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Data4SCD

Improving Medical Care by Integrating Sickle Cell Disease and Trait Education with Classroom Curriculums

Sickle Hemoglobin (SH) exists on a spectrum from Sickle Cell Disease (SCD) to Sickle Cell Trait (SCT). Lack of knowledge including the health complications of SH, safe and non-safe activities for those with SH, the inheritance pattern of SH and its effect on conception/offspring, is a significant factor in the cause of preventable deaths in patients with SCT/SCD. This lack of education is especially apparent in middle school, high school and college students. Children and young adults do not receive adequate education on the basics of SH and the significant health risks associated with it, leading to poor health and poor continuity of medical care as these individuals transition from pediatric to adult care. This lack of awareness is especially true during the transition from pre-childhood to teen phase and further from young adult to adulthood phase. The attached pdf document provides a means by which SH education can be integrated in various school subjects in order to mitigate SCT/SCD related deaths and to improve continuity of medical care as SCT/SCD patients transition into adulthood. Some of the classroom topics in which sickle hemoglobin education can be integrated include biology, chemistry, mathematics, history, computer science, physical education, geography, sociology and career planning. This integration will allow students to relate to the material being taught which will lead not only to improvements in class grade but also better knowledge about the disease, the health risks associated with it, activities to be cautious in and when to seek medical care etc. A comprehensive education strategy to create awareness and enhance knowledge especially in context with SCT and SCD among school students is the need of the day.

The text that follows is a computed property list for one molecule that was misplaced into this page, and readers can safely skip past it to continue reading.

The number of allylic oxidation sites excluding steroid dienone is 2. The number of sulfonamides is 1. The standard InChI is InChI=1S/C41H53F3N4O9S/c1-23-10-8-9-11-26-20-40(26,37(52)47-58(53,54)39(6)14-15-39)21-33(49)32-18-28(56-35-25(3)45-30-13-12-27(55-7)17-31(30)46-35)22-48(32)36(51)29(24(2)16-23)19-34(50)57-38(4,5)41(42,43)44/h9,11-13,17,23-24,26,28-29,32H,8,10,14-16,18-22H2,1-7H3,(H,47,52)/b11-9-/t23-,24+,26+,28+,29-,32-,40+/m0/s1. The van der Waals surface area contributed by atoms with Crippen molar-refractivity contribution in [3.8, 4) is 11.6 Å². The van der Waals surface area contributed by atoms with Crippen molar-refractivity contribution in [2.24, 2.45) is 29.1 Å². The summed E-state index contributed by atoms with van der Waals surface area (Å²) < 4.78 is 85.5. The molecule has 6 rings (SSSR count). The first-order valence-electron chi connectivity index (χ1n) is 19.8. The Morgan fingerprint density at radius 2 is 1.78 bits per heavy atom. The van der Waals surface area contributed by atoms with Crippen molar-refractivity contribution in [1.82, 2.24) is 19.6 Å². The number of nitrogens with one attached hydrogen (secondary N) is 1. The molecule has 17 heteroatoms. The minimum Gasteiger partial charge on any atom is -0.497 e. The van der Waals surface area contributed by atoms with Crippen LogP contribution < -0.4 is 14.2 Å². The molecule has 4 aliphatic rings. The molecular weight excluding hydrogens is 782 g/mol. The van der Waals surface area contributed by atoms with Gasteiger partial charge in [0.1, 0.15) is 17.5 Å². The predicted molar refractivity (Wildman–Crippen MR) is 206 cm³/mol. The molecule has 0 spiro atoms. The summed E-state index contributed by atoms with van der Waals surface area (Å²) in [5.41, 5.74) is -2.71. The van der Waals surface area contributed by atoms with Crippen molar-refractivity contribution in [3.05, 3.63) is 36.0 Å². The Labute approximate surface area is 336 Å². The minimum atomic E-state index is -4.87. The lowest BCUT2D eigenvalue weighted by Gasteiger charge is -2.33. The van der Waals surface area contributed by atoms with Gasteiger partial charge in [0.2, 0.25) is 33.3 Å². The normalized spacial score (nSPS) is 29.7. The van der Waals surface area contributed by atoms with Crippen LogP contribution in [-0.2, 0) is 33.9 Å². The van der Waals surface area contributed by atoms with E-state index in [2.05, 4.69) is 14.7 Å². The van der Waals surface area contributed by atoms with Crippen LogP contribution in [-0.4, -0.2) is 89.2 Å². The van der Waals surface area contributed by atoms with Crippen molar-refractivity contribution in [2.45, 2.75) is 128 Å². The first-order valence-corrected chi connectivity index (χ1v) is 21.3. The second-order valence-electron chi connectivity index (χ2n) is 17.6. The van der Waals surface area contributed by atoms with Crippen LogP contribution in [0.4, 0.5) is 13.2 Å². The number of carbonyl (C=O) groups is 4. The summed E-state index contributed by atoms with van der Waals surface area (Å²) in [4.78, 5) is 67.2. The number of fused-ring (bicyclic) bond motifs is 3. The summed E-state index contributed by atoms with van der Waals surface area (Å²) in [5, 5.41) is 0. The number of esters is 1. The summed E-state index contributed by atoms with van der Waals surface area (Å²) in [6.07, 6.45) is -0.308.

Relevant Links (Github, external files and documents, and more)

Please read the attached PDF File for a more comprehensive plan.

Type of Solution

Education

Pushkar Aggarwal aggarwpr@mail.uc.edu

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